Get It Growing: Planting cover crops

Cover crops are crops you grow to benefit the soil. You do not harvest them like other crops for consumption by you and your family but grow them because of the many good things they do for your soil.

Cover crops protect the soil surface from the impact of rainfall, reducing runoff and erosion. Cover crops break up compacted soil and capture nutrients that otherwise would be lost through leaching. Cover crops choke out weeds and when turned under, add fresh organic matter to the soil.

Cover crops typically are planted in the late summer and early fall since soil compaction, erosion and loss of nutrients are highest in the winter due to rainfall. Some gardeners, however, use cover crops as part of a summer rotation.

Cover crops can be any type of plant but are generally legumes, grasses or grass/legume mixtures.

Legumes fix atmospheric nitrogen into a form more usable by plants through a symbiotic relationship with Rhizobia, a bacterium that forms nodules on legume roots. When the roots decompose in the soil, the nitrogen in the nodules will be released.

Legumes generally grow slowly in cool weather and need to be planted in September. Because of their slow growth, they are not as good at suppressing weeds as other cover crops.

Legumes commonly used as cover crops are hairy vetch, crimson clover, and red clover. Fava bean, another legume, grows well in cool weather and can be planted later than most legumes (in early October). Its deep taproot is ideal for opening up heavy, compacted soil, but its long stalk can become woody and requires chopping before incorporation into the soil.

Most grass cover crops are annuals that grow vigorously and provide quick ground cover, making them good at suppressing weeds. They do not fix nitrogen like legumes, but their extensive root systems grow deep, capturing nitrogen already in the soil that might otherwise be lost to leaching. Grasses yield large amounts of above ground plant material.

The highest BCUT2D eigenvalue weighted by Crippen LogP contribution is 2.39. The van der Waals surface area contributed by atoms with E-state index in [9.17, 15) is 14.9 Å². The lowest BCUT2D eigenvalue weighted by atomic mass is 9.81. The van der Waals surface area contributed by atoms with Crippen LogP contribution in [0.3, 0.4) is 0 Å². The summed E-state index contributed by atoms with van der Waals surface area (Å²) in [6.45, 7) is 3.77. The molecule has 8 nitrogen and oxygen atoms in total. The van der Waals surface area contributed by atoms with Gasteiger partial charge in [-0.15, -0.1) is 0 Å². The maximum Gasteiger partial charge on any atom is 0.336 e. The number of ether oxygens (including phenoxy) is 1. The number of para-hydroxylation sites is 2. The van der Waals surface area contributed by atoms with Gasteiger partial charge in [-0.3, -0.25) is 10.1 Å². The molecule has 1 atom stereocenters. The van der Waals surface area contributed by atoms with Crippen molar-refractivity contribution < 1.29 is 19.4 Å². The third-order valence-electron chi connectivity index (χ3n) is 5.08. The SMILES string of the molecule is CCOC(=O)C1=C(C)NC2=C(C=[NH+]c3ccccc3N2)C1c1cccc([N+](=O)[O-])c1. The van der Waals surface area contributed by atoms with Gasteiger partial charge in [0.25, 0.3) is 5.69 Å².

Grasses commonly used as cover crops include cereal rye, winter wheat, and annual rye grass. They establish fairly well in cool weather and can be planted in September and early October.

Cover crops are commonly grown as mixtures that can provide a wider range of benefits than a single cover crop. One commonly grown mixture contains a cereal grain (which germinates and grows readily through the fall and winter) and a legume (which establishes more slowly but can fix atmospheric nitrogen).

The following tips will help you use cover crops most effectively:

• Select a cover crop (or crop combination) based on the desired benefits and the crop that best fits into your overall garden plan.

• Avoid sowing cover crop seeds too thickly. If sown too close together, the seedlings form a thick mat that is difficult to mow and turn under.

• In the spring, as soon as the ground dries enough for tilling or plowing, turn the cover crop under. Alternatively, mow or cut the crop with a scythe and leave the cuttings in place without incorporating them into the soil. The latter reduces soil disturbances and works well in climates where the soil stays wet well into the growing season.

• Do not allow a cover crop to go to seed. If a cover crop reseeds, it will become a weed in subsequent seasons.

• After mowing and digging in a cover crop, wait three to four weeks to plant. Freshly turned cover crops often utilize soil nitrogen to begin their decomposition process, causing a temporary unavailability of this nutrient.

Cover crop seeds are often unavailable late in the growing season (the time most gardeners typically plant them). If you hope to plant a cover crop in late summer, plan ahead and purchase the seed well before you need to sow it.

Jeanette Stehr-Green and Audreen Williams are WSU-certified Clallam County Master Gardeners.

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